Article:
Labor Day Weekend marks the end of summer and the start of fall. The extra day off usually encourages folks to get out of town, maybe to a cabin or a campground near a lake, for one last hurrah before summer is over.
For many, it will be the last time they put their fishing line in the water this year, and they’ll be hoping to catch enough to warrant one more fish fry.
Chef, TV cook and two-time James Beard Award-winning writer Amy Thielen has been enjoying the seasonal perks of summer every day from her home near Park Rapids, Minn.
“My husband and his friends and our son — they went out [fishing] a bunch of times this summer, and so I feel very flush and lucky that I was able to cook a lot of fresh fish,” Thielen told host Tom Crann.
Thielen’s tip for getting the “crispy, crispy skin” everybody wants on pan-fried fish: “Take it on the skin side for a lot longer than you think. You cook it almost three-quarters of the way through on the skin side.”
What about a nice, crispy breaded fish? Thielen said the key is making your own breading at home, even just by crushing crackers, instead of buying bread crumbs in a box. “It tastes fresher,” she said.
Thielen shared her recipe for cracker-crusted panfish with a spicy peanut vinaigrette — and reassured listeners that the dish isn’t too complicated to pull off this weekend.
“Oh, it’s not fancy at all,” Thielen laughed. “It is literally my mom’s recipe.”
Cracker-crusted Panfish with Spicy Peanut Vinaigrette
from “The New Midwestern Table” by Amy Thielen
Serves four to six
1 cup very fine crumbs from butter crackers, such as Ritz (from about 1 sleeve)
1 cup panko bread crumbs
½ teaspoon fine sea salt, plus more for breading
½ teaspoon freshly ground black pepper, plus more for breading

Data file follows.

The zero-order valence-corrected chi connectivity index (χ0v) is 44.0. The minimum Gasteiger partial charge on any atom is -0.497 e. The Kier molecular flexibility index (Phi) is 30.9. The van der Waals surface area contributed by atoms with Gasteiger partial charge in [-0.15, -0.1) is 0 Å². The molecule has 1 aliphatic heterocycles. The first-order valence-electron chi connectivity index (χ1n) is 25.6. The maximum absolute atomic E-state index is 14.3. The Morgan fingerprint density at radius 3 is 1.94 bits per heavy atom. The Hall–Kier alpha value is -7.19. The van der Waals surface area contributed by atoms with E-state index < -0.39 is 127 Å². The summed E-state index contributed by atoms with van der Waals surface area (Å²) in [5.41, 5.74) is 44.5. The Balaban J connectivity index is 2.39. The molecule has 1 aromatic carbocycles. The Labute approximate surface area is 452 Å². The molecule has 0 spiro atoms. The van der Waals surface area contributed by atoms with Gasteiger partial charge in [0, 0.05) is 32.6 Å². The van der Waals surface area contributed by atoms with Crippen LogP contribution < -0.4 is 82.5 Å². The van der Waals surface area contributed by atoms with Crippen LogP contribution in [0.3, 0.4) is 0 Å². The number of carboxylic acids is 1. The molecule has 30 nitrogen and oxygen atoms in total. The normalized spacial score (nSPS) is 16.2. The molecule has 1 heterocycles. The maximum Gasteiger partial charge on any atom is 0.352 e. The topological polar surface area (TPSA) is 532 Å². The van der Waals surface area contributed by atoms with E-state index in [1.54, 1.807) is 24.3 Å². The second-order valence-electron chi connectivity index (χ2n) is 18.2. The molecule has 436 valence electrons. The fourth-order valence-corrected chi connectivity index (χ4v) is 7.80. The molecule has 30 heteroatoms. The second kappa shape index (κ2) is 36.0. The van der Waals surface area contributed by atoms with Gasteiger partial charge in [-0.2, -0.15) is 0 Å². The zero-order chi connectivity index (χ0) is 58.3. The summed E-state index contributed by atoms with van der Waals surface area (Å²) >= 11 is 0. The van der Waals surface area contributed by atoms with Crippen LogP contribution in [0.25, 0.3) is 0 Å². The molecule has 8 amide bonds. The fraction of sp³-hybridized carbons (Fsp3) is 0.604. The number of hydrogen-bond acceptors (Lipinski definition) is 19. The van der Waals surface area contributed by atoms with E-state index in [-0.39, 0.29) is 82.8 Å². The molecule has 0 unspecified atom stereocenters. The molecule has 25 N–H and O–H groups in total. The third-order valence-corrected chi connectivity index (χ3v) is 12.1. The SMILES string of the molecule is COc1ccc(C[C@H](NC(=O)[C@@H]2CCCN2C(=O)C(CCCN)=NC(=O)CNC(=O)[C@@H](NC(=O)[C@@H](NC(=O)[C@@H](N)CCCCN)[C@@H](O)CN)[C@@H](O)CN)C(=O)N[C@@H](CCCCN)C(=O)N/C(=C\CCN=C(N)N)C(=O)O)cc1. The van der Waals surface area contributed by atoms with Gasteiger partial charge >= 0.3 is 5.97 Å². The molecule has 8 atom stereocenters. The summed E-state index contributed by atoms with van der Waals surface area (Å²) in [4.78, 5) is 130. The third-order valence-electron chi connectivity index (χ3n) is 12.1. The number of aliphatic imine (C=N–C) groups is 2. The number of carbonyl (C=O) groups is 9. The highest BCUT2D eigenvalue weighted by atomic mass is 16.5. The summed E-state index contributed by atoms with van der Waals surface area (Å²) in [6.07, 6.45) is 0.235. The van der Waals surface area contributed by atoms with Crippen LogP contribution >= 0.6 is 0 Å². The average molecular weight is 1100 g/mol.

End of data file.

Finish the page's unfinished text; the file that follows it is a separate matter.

2 large eggs
2 tablespoons milk
1 1⁄2 pounds filleted panfish, such as bluegill, perch or catfish (skin removed)
Canola oil, for frying
Spicy Peanut Vinaigrette (recipe below)
Crush the crackers to a fine meal in a food processor or by putting them in a plastic bag and running over them with a rolling pin. Combine the cracker crumbs and panko in a pie plate and season with a hefty pinch each of salt and pepper. In a small bowl, whisk together the eggs and milk.
If the fillets are large, cut them in half.
Mix together 1⁄2 teaspoon each of salt and pepper in a small bowl, and season both sides of the fish fillets with the mixture.
Pour canola oil into a large cast-iron skillet set over medium-high heat until it is 1⁄4 inch deep. Heat until a pinch of bread crumbs sizzles in the oil.
While the oil heats, bread the fish: Working with two or three pieces at a time, dip the fish fillets in the egg mixture, hold them up to drain off the excess and then drop them into the cracker meal mixture. Shake the pie plate of crumbs to coat the fish, reach beneath each piece to flip it over in the crumbs and press the crumbs firmly onto the fish to make sure that each piece has a significant crumb cover. Lay the pieces on a plate and repeat with the remaining fish fillets.
Gently drop the breaded fish into the hot oil, and — keeping careful watch, metal spatula in hand — fry at a steady sizzle until the fish is nut-brown on both sides, 3 to 4 minutes.
Briefly blot the fish on a paper towel-lined plate before serving with the dipping sauce on the side.
Spicy Peanut Vinaigrette
Makes ⅔ cup
1⁄3 cup roasted, salted cocktail peanuts
1 clove garlic, finely grated
1⁄2 teaspoon red pepper flakes, or to taste
1 tablespoon minced fresh dill
2 tablespoons minced fresh cilantro (including tender stems)
1 1⁄2 tablespoons white wine vinegar or rice vinegar
1⁄4 cup freshly squeezed orange juice
3 tablespoons extra-virgin olive oil
Fine sea salt and freshly ground black pepper
Pour the peanuts into a plastic bag and pound them to fine crumbs with a rolling pin. In a bowl, mix together the peanuts, garlic, red pepper flakes, dill, cilantro, vinegar, orange juice, olive oil and salt and pepper to taste. (You can make this up to a day ahead of time; store it in the refrigerator.)
Use the audio player above to listen to the full conversation.
You can follow Thielen’s adventures in the kitchen on her website AmyThielen.com.
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